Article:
Deconstructing the Social Construction of Nature: Empowering Nonhuman Agency in Autonomous Conservation Systems

Authors: Erle Ellis*, University of Maryland - Baltimore County
Topics: Cultural and Political Ecology, Environmental Perception, Coupled Human and Natural Systems
Keywords: nonhuman, niche construction, cultural evolution, conservation, cultures of nature, artificial intelligence
Session Type: Paper
Day: 4/7/2019
Start / End Time: 9:55 AM / 11:35 AM
Room: Balcony B, Marriott, Mezzanine Level
Presentation File: No File Uploaded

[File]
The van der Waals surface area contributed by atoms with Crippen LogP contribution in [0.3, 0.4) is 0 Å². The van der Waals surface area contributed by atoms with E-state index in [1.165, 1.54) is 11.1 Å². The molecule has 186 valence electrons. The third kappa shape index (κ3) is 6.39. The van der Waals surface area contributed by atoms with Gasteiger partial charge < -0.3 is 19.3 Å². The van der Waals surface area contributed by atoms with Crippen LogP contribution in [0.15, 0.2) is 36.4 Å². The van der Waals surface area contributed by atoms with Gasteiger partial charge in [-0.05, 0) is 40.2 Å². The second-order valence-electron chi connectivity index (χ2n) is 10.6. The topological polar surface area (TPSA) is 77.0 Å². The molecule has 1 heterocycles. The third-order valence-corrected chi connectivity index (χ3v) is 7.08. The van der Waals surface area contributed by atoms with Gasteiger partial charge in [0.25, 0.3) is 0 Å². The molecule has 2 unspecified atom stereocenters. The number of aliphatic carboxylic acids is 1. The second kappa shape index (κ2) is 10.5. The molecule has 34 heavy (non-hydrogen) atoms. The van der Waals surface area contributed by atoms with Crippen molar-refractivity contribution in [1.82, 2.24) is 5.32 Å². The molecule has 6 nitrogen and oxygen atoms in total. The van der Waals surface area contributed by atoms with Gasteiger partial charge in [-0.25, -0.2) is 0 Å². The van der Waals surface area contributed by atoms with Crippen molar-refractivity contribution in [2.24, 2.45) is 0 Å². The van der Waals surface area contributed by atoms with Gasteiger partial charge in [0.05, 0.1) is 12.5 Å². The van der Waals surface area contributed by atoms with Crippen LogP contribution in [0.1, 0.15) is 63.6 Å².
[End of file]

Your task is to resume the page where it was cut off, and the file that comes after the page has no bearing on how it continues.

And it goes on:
Can new forms of conservation break the Anthropocene narrative of an ever-expanding humanity presiding over an ever-declining nature? In this time when human sociocultural transformation of the biosphere has never been greater, nature conservation has become a vast and expanding societal enterprise that already governs more than 15 percent of Earth’s land and will hopefully extend even further. Guided by diverse and evolving cultures of nature and “naturalness,” conservation strategies and their implementation vary dramatically across this vast extent from captive breeding programs to herbicide defoliation, soil removals, and the large-scale culling of invading species. Even when the goal is naturalness, managed natures are inevitably sociocultural natures, evolving together with and reflecting the human social worlds that create and sustain them. While this might be all that is possible within an increasingly human world, the time has come to examine the prospects for conservation designs that re-empower nature herself as designer. Central to this rubric is the creation of a “distanced authorship” through the empowerment of a designer with capacities distinct from and beyond those of any human—artificial intelligences equipped with tools for sensing and interacting with organisms and environments through systems of values and practices learned directly from the nonhuman world. Remarkably, such autonomous conservation systems are increasingly plausible in the realm of technologies under development and might inspire entirely new and potent forms of conservation practice that re-empower nonhuman agency in the construction and curation of nonhuman habitats.

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